2. During class, all communication devices, such as mobile phones and pagers, must be turned off or set on silent. If you must answer a call, please leave the room as quietly as possible so as not to disrupt the class. If you are participating in an exercise, turn phones & pagers off.
3. Leaving the classroom: Students are expected to inform the instructor if they need to leave the room before class is dismissed. If a student leaves early without telling the instructor, they will be counted as absent for the entire class period.
4. Personal matters: Assignment grades, explanations for absences from class, etc. should not be discussed in class. Rather, they should be discussed privately with the instructor, via e-mail, before or after class, or by appointment.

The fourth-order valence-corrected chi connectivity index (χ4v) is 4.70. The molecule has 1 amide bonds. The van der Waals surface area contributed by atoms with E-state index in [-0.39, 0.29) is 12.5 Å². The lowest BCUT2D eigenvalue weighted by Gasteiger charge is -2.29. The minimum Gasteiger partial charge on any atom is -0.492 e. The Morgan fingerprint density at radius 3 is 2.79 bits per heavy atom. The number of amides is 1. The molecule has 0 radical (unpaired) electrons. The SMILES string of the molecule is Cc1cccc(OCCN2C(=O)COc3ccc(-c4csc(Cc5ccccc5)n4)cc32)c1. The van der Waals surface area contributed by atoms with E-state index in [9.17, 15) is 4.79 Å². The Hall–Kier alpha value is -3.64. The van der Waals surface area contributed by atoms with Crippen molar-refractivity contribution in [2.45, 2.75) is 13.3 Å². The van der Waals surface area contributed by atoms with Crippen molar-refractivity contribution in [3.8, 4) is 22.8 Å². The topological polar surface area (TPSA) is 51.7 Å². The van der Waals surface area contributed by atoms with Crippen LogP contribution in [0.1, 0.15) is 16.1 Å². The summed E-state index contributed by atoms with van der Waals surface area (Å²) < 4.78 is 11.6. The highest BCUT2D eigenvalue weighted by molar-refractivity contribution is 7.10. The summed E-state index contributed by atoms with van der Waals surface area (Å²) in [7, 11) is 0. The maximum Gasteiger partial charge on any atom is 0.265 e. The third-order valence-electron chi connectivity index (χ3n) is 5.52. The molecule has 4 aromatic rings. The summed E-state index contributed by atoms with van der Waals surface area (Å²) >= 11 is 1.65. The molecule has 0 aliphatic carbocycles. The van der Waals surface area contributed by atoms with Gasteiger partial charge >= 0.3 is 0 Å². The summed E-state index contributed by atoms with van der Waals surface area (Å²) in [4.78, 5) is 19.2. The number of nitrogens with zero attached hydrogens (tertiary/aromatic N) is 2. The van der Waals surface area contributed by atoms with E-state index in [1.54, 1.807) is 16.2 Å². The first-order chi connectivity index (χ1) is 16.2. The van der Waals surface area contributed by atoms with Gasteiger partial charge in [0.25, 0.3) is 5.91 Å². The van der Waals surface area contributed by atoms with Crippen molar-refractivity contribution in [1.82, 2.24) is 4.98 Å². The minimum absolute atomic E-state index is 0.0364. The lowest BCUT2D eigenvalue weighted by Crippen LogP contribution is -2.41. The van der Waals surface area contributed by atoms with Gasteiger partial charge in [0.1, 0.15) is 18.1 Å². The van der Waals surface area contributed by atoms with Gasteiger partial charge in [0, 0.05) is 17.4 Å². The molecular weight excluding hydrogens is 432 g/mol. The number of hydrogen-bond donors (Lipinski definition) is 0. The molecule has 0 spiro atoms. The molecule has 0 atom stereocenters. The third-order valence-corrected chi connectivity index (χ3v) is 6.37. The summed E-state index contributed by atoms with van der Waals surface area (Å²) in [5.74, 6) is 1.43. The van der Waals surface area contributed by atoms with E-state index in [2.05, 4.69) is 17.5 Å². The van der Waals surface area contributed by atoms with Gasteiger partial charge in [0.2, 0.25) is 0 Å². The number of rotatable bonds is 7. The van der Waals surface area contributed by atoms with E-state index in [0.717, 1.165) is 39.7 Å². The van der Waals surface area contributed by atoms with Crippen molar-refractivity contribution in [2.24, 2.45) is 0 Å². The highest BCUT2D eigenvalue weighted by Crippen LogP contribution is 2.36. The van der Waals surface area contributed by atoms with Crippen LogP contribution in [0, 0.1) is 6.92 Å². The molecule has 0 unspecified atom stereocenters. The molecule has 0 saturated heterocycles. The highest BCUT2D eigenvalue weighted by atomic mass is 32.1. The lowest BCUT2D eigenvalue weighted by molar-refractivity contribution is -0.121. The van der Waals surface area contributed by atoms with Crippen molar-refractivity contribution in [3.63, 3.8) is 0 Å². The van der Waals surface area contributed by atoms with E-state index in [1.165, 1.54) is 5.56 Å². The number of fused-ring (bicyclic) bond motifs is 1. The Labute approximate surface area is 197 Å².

5. Respect for every member of the class. This must be maintained at all times. Included is not chattering while the instructor or other students are speaking, and respecting the confidences of members of the class who may share personal information during exercises. Disagreements are natural and may occur, but respect can still be maintained.
Many of the ethical/legal discussion topics to be discussed in this class are controversial. Class members are asked to be open-minded and understanding, and to show respect and tolerance toward each others’ personal values and beliefs.
Academic Honesty:Academic integrity is the foundation of the academic community. Because each student has the primary responsibility for being academically honest, students are advised to read and understand all sections of this policy relating to standards of conduct and academic life. Park University 2008-2009 Undergraduate Catalog Page 87